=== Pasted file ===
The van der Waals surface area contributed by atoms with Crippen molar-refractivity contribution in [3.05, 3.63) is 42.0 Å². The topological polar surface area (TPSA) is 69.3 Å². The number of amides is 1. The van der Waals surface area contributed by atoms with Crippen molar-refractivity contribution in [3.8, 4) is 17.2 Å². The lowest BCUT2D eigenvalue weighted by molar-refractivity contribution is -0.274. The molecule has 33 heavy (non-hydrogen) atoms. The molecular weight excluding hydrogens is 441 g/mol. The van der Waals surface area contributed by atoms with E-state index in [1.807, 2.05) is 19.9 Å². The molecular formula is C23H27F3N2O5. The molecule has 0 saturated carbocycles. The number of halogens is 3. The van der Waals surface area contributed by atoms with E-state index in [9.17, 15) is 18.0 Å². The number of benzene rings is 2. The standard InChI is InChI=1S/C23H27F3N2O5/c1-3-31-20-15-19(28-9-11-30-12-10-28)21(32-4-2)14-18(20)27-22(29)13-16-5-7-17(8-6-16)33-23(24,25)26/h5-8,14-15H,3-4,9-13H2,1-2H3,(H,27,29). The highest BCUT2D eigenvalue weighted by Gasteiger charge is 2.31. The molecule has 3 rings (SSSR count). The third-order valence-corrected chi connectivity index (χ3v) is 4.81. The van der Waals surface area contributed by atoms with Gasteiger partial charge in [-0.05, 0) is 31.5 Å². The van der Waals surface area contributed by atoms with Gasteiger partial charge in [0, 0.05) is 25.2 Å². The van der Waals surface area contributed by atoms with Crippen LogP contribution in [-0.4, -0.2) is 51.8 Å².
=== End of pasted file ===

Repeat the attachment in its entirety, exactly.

The van der Waals surface area contributed by atoms with Crippen molar-refractivity contribution in [3.05, 3.63) is 42.0 Å². The topological polar surface area (TPSA) is 69.3 Å². The number of amides is 1. The van der Waals surface area contributed by atoms with Crippen molar-refractivity contribution in [3.8, 4) is 17.2 Å². The lowest BCUT2D eigenvalue weighted by molar-refractivity contribution is -0.274. The molecule has 33 heavy (non-hydrogen) atoms. The molecular weight excluding hydrogens is 441 g/mol. The van der Waals surface area contributed by atoms with E-state index in [1.807, 2.05) is 19.9 Å². The molecular formula is C23H27F3N2O5. The molecule has 0 saturated carbocycles. The number of halogens is 3. The van der Waals surface area contributed by atoms with E-state index in [9.17, 15) is 18.0 Å². The number of benzene rings is 2. The standard InChI is InChI=1S/C23H27F3N2O5/c1-3-31-20-15-19(28-9-11-30-12-10-28)21(32-4-2)14-18(20)27-22(29)13-16-5-7-17(8-6-16)33-23(24,25)26/h5-8,14-15H,3-4,9-13H2,1-2H3,(H,27,29). The highest BCUT2D eigenvalue weighted by Gasteiger charge is 2.31. The molecule has 3 rings (SSSR count). The third-order valence-corrected chi connectivity index (χ3v) is 4.81. The van der Waals surface area contributed by atoms with Gasteiger partial charge in [-0.05, 0) is 31.5 Å². The van der Waals surface area contributed by atoms with Gasteiger partial charge in [0, 0.05) is 25.2 Å². The van der Waals surface area contributed by atoms with Crippen LogP contribution in [-0.4, -0.2) is 51.8 Å².